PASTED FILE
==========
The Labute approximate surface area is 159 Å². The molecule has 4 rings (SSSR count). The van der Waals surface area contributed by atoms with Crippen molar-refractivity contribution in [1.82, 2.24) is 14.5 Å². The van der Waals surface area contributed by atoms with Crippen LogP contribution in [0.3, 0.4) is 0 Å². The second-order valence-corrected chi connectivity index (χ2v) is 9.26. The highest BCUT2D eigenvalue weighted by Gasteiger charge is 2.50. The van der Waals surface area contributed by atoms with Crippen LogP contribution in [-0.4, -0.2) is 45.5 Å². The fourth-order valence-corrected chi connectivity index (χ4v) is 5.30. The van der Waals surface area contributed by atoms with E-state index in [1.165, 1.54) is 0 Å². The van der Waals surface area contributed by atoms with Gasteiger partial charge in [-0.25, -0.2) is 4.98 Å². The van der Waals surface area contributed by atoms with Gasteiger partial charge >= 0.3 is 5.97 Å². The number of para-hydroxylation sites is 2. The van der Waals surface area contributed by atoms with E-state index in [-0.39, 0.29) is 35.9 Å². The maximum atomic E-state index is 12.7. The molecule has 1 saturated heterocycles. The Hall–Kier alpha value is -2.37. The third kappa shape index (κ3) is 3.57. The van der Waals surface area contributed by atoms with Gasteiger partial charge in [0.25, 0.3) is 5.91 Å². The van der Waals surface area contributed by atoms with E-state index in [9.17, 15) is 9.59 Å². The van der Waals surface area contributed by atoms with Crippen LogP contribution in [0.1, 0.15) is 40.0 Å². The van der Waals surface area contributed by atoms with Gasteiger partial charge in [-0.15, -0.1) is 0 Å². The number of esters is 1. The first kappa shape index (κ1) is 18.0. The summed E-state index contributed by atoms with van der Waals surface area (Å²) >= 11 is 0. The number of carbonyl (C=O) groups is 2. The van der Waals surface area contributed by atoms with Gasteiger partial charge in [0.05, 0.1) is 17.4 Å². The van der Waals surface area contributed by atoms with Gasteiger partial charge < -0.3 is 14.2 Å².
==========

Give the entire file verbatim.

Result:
The Labute approximate surface area is 159 Å². The molecule has 4 rings (SSSR count). The van der Waals surface area contributed by atoms with Crippen molar-refractivity contribution in [1.82, 2.24) is 14.5 Å². The van der Waals surface area contributed by atoms with Crippen LogP contribution in [0.3, 0.4) is 0 Å². The second-order valence-corrected chi connectivity index (χ2v) is 9.26. The highest BCUT2D eigenvalue weighted by Gasteiger charge is 2.50. The van der Waals surface area contributed by atoms with Crippen LogP contribution in [-0.4, -0.2) is 45.5 Å². The fourth-order valence-corrected chi connectivity index (χ4v) is 5.30. The van der Waals surface area contributed by atoms with E-state index in [1.165, 1.54) is 0 Å². The van der Waals surface area contributed by atoms with Gasteiger partial charge in [-0.25, -0.2) is 4.98 Å². The van der Waals surface area contributed by atoms with Gasteiger partial charge >= 0.3 is 5.97 Å². The number of para-hydroxylation sites is 2. The van der Waals surface area contributed by atoms with E-state index in [-0.39, 0.29) is 35.9 Å². The maximum atomic E-state index is 12.7. The molecule has 1 saturated heterocycles. The Hall–Kier alpha value is -2.37. The third kappa shape index (κ3) is 3.57. The van der Waals surface area contributed by atoms with Gasteiger partial charge in [0.25, 0.3) is 5.91 Å². The van der Waals surface area contributed by atoms with E-state index in [9.17, 15) is 9.59 Å². The van der Waals surface area contributed by atoms with Crippen LogP contribution in [0.1, 0.15) is 40.0 Å². The van der Waals surface area contributed by atoms with Gasteiger partial charge in [-0.15, -0.1) is 0 Å². The number of esters is 1. The first kappa shape index (κ1) is 18.0. The summed E-state index contributed by atoms with van der Waals surface area (Å²) >= 11 is 0. The number of carbonyl (C=O) groups is 2. The van der Waals surface area contributed by atoms with Gasteiger partial charge in [0.05, 0.1) is 17.4 Å². The van der Waals surface area contributed by atoms with Gasteiger partial charge < -0.3 is 14.2 Å².